Getting Started (Part 1)

Over the course of the past three weeks I have spend the majority of my time collecting data to advance three specific areas of Professor Sohoni’s research on the immigrant-crime nexus. In an attempt to keep this blog post clear and [somewhat] organized, I will first explain the topics I have been researching and how the information found thus far pertains to the initial steps in my work with Professor Sohoni. I will then reflect on the beginning steps of my research experience and discuss new topics (related to the immigrant-crime nexus) that are of interest to me.

As a brief re-cap, I am spending my summer assisting Professor Sohoni with his research on the historical and current discourses surrounding immigration and crime levels. Specifically, we are analyzing what types of arguments are made to support immigration restriction, and by what means these arguments are taking root. Even more specifically, we are looking at how criminality is increasingly used to justify anti-immigrant sentiment, what types of arguments are made to support the supposition that immigrants raise crime levels, and what data (statistics, graphs, etc.) these arguments derive validity from. Thus far, my work has consisted of three main tasks to advance research for Professor Sohoni’s upcoming book which will analyzed the aforementioned topic.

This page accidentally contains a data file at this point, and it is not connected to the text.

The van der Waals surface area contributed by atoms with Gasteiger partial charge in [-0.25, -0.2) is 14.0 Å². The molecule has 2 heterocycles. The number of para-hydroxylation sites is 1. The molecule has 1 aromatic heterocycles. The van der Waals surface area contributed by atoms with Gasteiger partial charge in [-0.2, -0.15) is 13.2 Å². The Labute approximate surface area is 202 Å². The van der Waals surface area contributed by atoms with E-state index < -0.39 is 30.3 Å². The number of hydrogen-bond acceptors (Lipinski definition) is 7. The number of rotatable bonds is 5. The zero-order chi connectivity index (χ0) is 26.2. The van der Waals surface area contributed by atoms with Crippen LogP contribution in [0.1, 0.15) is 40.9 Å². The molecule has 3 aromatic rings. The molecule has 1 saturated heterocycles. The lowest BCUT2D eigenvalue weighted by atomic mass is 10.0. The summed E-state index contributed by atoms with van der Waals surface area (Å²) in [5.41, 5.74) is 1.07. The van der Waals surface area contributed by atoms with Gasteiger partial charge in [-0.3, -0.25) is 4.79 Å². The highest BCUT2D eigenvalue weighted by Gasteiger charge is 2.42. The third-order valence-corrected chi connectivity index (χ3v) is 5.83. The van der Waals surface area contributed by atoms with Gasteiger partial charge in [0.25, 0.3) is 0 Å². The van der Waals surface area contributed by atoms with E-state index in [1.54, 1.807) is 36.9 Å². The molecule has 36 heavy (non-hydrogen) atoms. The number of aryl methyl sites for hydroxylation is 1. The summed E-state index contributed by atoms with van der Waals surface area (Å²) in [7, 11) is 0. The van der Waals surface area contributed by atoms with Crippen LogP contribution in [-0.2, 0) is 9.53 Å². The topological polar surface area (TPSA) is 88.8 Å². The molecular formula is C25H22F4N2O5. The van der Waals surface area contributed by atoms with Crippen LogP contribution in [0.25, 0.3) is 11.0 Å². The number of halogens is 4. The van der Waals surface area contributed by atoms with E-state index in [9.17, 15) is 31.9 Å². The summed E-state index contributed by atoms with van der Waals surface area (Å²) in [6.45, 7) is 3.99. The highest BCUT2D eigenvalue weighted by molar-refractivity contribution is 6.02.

To begin with, I have created a database of national-level non-profit organizations dedicated to restricting immigration in the United States. So far, there are 63 organizations which have been included in this database. According to Professor Sohoni, the number of national level restrictionist organizations has nearly doubled since he created an initial version of this database several years ago. The criteria used to determine which groups were included in this study were as follows: (a) the organization’s principle objective is to restrict immigration, strengthen security at our nation’s southern border, reduce the rights ceded to undocumented immigrants, in addition to other anti-immigrant arguments, (b) the organization’s website is current and frequently updated, (c) the organization has a 501(c)(3) IRS-status and is thus recognized as a national-level non-profit organization. The database itself includes the mailing addresses to these anti-immigrant organizations (a disconcerting number of these are actually located in Virginia), a summary of each group’s main arguments against immigrants, and what other restrictionist organizations are advertised on each website. In the upcoming weeks, Professor Sohoni and I will work on fine tuning the criteria by which we will decide what organizations should be included in this study.